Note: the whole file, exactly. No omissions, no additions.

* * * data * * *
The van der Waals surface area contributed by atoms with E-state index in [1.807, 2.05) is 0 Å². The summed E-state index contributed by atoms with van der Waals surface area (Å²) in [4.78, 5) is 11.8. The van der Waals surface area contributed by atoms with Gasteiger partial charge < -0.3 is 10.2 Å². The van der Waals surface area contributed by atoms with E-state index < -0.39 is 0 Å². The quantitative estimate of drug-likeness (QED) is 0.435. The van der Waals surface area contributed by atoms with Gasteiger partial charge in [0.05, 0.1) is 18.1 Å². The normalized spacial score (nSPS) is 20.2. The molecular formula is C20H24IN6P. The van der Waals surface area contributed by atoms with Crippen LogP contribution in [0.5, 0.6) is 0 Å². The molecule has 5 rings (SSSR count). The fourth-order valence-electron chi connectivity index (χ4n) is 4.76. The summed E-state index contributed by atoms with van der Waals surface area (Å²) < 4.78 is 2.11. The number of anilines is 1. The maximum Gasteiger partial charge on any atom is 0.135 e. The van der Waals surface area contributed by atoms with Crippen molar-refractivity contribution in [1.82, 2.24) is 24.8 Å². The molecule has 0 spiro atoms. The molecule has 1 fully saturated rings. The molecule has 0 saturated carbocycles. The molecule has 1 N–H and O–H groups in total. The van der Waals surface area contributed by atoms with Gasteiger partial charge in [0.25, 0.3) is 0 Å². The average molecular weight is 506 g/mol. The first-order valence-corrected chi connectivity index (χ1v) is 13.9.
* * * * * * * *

The van der Waals surface area contributed by atoms with E-state index in [1.807, 2.05) is 0 Å². The summed E-state index contributed by atoms with van der Waals surface area (Å²) in [4.78, 5) is 11.8. The van der Waals surface area contributed by atoms with Gasteiger partial charge < -0.3 is 10.2 Å². The van der Waals surface area contributed by atoms with E-state index < -0.39 is 0 Å². The quantitative estimate of drug-likeness (QED) is 0.435. The van der Waals surface area contributed by atoms with Gasteiger partial charge in [0.05, 0.1) is 18.1 Å². The normalized spacial score (nSPS) is 20.2. The molecular formula is C20H24IN6P. The van der Waals surface area contributed by atoms with Crippen LogP contribution in [0.5, 0.6) is 0 Å². The molecule has 5 rings (SSSR count). The fourth-order valence-electron chi connectivity index (χ4n) is 4.76. The summed E-state index contributed by atoms with van der Waals surface area (Å²) < 4.78 is 2.11. The number of anilines is 1. The maximum Gasteiger partial charge on any atom is 0.135 e. The van der Waals surface area contributed by atoms with Crippen molar-refractivity contribution in [1.82, 2.24) is 24.8 Å². The molecule has 0 spiro atoms. The molecule has 1 fully saturated rings. The molecule has 0 saturated carbocycles. The molecule has 1 N–H and O–H groups in total. The van der Waals surface area contributed by atoms with Gasteiger partial charge in [0.25, 0.3) is 0 Å². The average molecular weight is 506 g/mol. The first-order valence-corrected chi connectivity index (χ1v) is 13.9.